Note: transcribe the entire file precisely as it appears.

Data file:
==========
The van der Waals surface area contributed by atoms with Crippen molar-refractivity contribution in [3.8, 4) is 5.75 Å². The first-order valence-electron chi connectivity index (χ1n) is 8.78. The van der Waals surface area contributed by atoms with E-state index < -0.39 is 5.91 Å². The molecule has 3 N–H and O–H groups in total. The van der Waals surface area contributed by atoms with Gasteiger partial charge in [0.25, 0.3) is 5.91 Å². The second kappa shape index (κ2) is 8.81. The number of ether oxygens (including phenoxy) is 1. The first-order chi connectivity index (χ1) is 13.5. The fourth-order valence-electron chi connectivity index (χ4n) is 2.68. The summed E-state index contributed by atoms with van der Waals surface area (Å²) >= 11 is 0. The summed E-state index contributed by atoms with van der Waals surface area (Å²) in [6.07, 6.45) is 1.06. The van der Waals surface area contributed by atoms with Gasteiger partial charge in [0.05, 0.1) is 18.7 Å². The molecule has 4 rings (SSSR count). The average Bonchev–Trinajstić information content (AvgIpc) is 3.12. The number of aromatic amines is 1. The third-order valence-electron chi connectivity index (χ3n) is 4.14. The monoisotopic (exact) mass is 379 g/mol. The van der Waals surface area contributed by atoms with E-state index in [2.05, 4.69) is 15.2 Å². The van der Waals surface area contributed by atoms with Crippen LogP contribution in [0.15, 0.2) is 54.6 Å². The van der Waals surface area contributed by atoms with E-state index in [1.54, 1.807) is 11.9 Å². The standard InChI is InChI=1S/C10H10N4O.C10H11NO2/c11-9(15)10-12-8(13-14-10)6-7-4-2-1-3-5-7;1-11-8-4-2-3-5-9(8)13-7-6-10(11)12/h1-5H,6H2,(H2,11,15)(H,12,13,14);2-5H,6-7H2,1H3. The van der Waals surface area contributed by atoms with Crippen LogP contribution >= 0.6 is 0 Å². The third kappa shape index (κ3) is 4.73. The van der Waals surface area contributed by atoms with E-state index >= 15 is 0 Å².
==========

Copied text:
The van der Waals surface area contributed by atoms with Crippen molar-refractivity contribution in [3.8, 4) is 5.75 Å². The first-order valence-electron chi connectivity index (χ1n) is 8.78. The van der Waals surface area contributed by atoms with E-state index < -0.39 is 5.91 Å². The molecule has 3 N–H and O–H groups in total. The van der Waals surface area contributed by atoms with Gasteiger partial charge in [0.25, 0.3) is 5.91 Å². The second kappa shape index (κ2) is 8.81. The number of ether oxygens (including phenoxy) is 1. The first-order chi connectivity index (χ1) is 13.5. The fourth-order valence-electron chi connectivity index (χ4n) is 2.68. The summed E-state index contributed by atoms with van der Waals surface area (Å²) >= 11 is 0. The summed E-state index contributed by atoms with van der Waals surface area (Å²) in [6.07, 6.45) is 1.06. The van der Waals surface area contributed by atoms with Gasteiger partial charge in [0.05, 0.1) is 18.7 Å². The molecule has 4 rings (SSSR count). The average Bonchev–Trinajstić information content (AvgIpc) is 3.12. The number of aromatic amines is 1. The third-order valence-electron chi connectivity index (χ3n) is 4.14. The monoisotopic (exact) mass is 379 g/mol. The van der Waals surface area contributed by atoms with E-state index in [2.05, 4.69) is 15.2 Å². The van der Waals surface area contributed by atoms with Crippen LogP contribution in [0.15, 0.2) is 54.6 Å². The van der Waals surface area contributed by atoms with E-state index in [1.54, 1.807) is 11.9 Å². The standard InChI is InChI=1S/C10H10N4O.C10H11NO2/c11-9(15)10-12-8(13-14-10)6-7-4-2-1-3-5-7;1-11-8-4-2-3-5-9(8)13-7-6-10(11)12/h1-5H,6H2,(H2,11,15)(H,12,13,14);2-5H,6-7H2,1H3. The van der Waals surface area contributed by atoms with Crippen LogP contribution >= 0.6 is 0 Å². The third kappa shape index (κ3) is 4.73. The van der Waals surface area contributed by atoms with E-state index >= 15 is 0 Å².